He doesn't like the $535 million budget that the Hartford city council adopted Sunday after weeks of negotiations punctuated by gamesmanship, posturing between Mayor Eddie A Perez and the council and threats of fiscal Armageddon as the May 31 deadline approached.
The budget, billed as a compromise plan, passed by a 5-4 vote and includes a 4.44-mill increase in the tax rate, to 72.79 mills, a tax increase of 6.5 percent.
Bradshaw doesn't think it's much of a compromise.
"If you've got a column that says 'unhappy,' put me in it," Bradshaw said Monday. "I have lost all respect for the city council."
Bradshaw, 66, a North End resident since 1972, said all he sees is increased spending by the city's elected officials, while the school system and property values continue to deteriorate.
"They devalue my property but not my taxes," he said. "How can you devalue my property by 40 percent but raise my taxes?"
Bradshaw's sentiment had been echoed in the city council chambers Sunday by residents equally as angry about the increase, which will mean an additional $188 for the average taxpayer with a home assessed at $172,000. The news for businesses was worse, with taxes going up 7 percent for the average high-rise office building, 12 percent for the average restaurant and 17 percent for the average mixed-use business, according to Sarah Barr, Perez's director of communications.
But residents and businesses aren't the only ones taking a hit. The council on Sunday reduced the board of education budget by $3 million and reduced funding for foreclosure assistance by $1.5 million. The council also reduced city employees' salaries and benefits by $3.2 million and is hoping that union concessions will prevent layoffs.
The council did, however, restore $500,000 to the police department and $1.1 million in funding for the arts, helped at least in part by increased revenue projections outlined by Perez on Sunday.
Barr said that Perez's increased projections were based on additional prior-year personal property taxes being paid and anticipated sales of city-owned properties.
Those revenues won't help the school system, though, and the board of education will start looking for ways to trim $3 million more today after having its proposed budget cut by $18 million.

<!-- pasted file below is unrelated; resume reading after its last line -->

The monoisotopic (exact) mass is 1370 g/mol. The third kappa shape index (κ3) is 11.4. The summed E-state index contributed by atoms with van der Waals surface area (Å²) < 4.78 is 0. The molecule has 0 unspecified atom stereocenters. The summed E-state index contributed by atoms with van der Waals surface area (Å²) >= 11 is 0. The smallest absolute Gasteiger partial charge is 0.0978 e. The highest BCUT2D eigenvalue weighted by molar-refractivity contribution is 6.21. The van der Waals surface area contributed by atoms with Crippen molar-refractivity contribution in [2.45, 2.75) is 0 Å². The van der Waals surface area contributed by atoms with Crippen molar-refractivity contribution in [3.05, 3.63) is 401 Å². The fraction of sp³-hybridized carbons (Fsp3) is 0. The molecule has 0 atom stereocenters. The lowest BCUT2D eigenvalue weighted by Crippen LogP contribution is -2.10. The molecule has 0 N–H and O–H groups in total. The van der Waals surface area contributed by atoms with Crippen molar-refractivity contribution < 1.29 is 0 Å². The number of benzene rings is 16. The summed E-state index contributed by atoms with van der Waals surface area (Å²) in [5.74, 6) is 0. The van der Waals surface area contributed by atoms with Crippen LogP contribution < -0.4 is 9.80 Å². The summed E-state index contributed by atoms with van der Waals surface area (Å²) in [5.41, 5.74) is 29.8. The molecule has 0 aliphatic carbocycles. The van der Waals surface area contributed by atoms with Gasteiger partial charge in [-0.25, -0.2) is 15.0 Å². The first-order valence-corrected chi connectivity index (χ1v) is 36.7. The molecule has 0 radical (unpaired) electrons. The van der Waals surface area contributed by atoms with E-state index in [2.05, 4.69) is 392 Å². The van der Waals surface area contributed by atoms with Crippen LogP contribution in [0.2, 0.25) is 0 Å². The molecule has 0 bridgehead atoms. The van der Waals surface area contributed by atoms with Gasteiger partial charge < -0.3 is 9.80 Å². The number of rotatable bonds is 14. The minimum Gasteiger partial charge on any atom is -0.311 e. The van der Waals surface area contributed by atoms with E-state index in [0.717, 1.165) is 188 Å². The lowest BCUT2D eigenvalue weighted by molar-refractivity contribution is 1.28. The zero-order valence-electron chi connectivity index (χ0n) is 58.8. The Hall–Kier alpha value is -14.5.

Superintendent Steven Adamowski said in a written statement Monday that he was "very disappointed with the council's cut" and the lack of communication and consultation with the school board on the matter.
Adamowski said that the school board would explore several options, including delaying the opening of two new schools and rescinding commitments made to residents in response to input on the budget.
Council members on both sides of the vote who expressed displeasure with the spending plan Sunday were still left with a bad taste in their mouths Monday.
Working Families Party council member Larry Deutsch, who voted against the budget, said he still felt that Perez's staff was too large and filled with too many high-paid appointees who could have been cut to reduce the tax increase further "had the mayor not vetoed them so darn much."
Democrat and council President Calixto Torres, who voted "yes," said he felt bad that the council was increasing taxes in such difficult economic times.
Bradshaw said that the decline in the quality of life and in his property values and the increase in taxes and infighting on the council aren't enough to drive him from the city.
But he doesn't want to hear excuses or apologies from elected officials, either.
"We will muddle through this until we get people who can straighten it out," he said. "If that takes a changed city council, so be it."
Reprinted with permission of the Hartford Courant.
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